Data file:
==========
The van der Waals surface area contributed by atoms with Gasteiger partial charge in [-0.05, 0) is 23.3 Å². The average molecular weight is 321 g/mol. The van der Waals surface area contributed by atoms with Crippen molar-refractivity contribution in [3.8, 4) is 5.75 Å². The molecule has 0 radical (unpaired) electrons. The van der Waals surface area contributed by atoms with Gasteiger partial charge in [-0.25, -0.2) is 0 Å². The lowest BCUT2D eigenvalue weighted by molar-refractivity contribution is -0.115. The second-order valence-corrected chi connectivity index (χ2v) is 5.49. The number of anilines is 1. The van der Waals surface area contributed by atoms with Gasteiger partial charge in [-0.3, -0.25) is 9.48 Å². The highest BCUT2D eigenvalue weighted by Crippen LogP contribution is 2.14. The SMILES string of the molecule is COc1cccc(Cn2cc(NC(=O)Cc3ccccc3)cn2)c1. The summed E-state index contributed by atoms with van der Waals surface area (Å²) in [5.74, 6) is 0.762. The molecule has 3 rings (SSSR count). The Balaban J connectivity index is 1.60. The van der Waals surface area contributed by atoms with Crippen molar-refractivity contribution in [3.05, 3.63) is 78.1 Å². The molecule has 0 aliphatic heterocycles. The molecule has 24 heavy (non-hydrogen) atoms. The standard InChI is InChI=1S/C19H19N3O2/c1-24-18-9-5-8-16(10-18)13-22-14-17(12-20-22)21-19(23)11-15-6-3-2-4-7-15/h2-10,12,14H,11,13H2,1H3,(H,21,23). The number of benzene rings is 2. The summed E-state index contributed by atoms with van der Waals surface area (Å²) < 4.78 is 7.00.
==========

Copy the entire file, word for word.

The van der Waals surface area contributed by atoms with Gasteiger partial charge in [-0.05, 0) is 23.3 Å². The average molecular weight is 321 g/mol. The van der Waals surface area contributed by atoms with Crippen molar-refractivity contribution in [3.8, 4) is 5.75 Å². The molecule has 0 radical (unpaired) electrons. The van der Waals surface area contributed by atoms with Gasteiger partial charge in [-0.25, -0.2) is 0 Å². The lowest BCUT2D eigenvalue weighted by molar-refractivity contribution is -0.115. The second-order valence-corrected chi connectivity index (χ2v) is 5.49. The number of anilines is 1. The van der Waals surface area contributed by atoms with Gasteiger partial charge in [-0.3, -0.25) is 9.48 Å². The highest BCUT2D eigenvalue weighted by Crippen LogP contribution is 2.14. The SMILES string of the molecule is COc1cccc(Cn2cc(NC(=O)Cc3ccccc3)cn2)c1. The summed E-state index contributed by atoms with van der Waals surface area (Å²) in [5.74, 6) is 0.762. The molecule has 3 rings (SSSR count). The Balaban J connectivity index is 1.60. The van der Waals surface area contributed by atoms with Crippen molar-refractivity contribution in [3.05, 3.63) is 78.1 Å². The molecule has 0 aliphatic heterocycles. The molecule has 24 heavy (non-hydrogen) atoms. The standard InChI is InChI=1S/C19H19N3O2/c1-24-18-9-5-8-16(10-18)13-22-14-17(12-20-22)21-19(23)11-15-6-3-2-4-7-15/h2-10,12,14H,11,13H2,1H3,(H,21,23). The number of benzene rings is 2. The summed E-state index contributed by atoms with van der Waals surface area (Å²) < 4.78 is 7.00.